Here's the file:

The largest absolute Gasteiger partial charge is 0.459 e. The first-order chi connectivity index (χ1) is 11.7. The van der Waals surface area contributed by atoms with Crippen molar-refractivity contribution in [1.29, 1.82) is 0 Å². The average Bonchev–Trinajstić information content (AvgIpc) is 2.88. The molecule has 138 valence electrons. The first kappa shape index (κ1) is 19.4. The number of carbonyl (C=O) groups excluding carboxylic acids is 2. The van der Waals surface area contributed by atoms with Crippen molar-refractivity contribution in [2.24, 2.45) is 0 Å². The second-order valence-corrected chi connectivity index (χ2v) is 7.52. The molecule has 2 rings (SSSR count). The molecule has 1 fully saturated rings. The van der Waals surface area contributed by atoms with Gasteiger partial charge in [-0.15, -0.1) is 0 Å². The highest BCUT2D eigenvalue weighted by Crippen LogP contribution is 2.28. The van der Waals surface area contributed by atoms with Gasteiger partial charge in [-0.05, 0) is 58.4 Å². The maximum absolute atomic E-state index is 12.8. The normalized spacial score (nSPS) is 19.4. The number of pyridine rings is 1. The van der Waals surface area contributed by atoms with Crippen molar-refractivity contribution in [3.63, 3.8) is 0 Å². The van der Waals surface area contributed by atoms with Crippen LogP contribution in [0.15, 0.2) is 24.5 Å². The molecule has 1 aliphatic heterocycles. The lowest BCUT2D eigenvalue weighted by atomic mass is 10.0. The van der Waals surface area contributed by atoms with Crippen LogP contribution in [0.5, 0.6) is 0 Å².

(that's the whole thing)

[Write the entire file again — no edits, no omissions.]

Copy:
The largest absolute Gasteiger partial charge is 0.459 e. The first-order chi connectivity index (χ1) is 11.7. The van der Waals surface area contributed by atoms with Crippen molar-refractivity contribution in [1.29, 1.82) is 0 Å². The average Bonchev–Trinajstić information content (AvgIpc) is 2.88. The molecule has 138 valence electrons. The first kappa shape index (κ1) is 19.4. The number of carbonyl (C=O) groups excluding carboxylic acids is 2. The van der Waals surface area contributed by atoms with Crippen molar-refractivity contribution in [2.24, 2.45) is 0 Å². The second-order valence-corrected chi connectivity index (χ2v) is 7.52. The molecule has 2 rings (SSSR count). The molecule has 1 fully saturated rings. The van der Waals surface area contributed by atoms with Gasteiger partial charge in [-0.15, -0.1) is 0 Å². The highest BCUT2D eigenvalue weighted by Crippen LogP contribution is 2.28. The van der Waals surface area contributed by atoms with Gasteiger partial charge in [-0.05, 0) is 58.4 Å². The maximum absolute atomic E-state index is 12.8. The normalized spacial score (nSPS) is 19.4. The number of pyridine rings is 1. The van der Waals surface area contributed by atoms with Crippen molar-refractivity contribution in [3.63, 3.8) is 0 Å². The van der Waals surface area contributed by atoms with Crippen LogP contribution in [0.15, 0.2) is 24.5 Å². The molecule has 1 aliphatic heterocycles. The lowest BCUT2D eigenvalue weighted by atomic mass is 10.0. The van der Waals surface area contributed by atoms with Crippen LogP contribution in [0.5, 0.6) is 0 Å².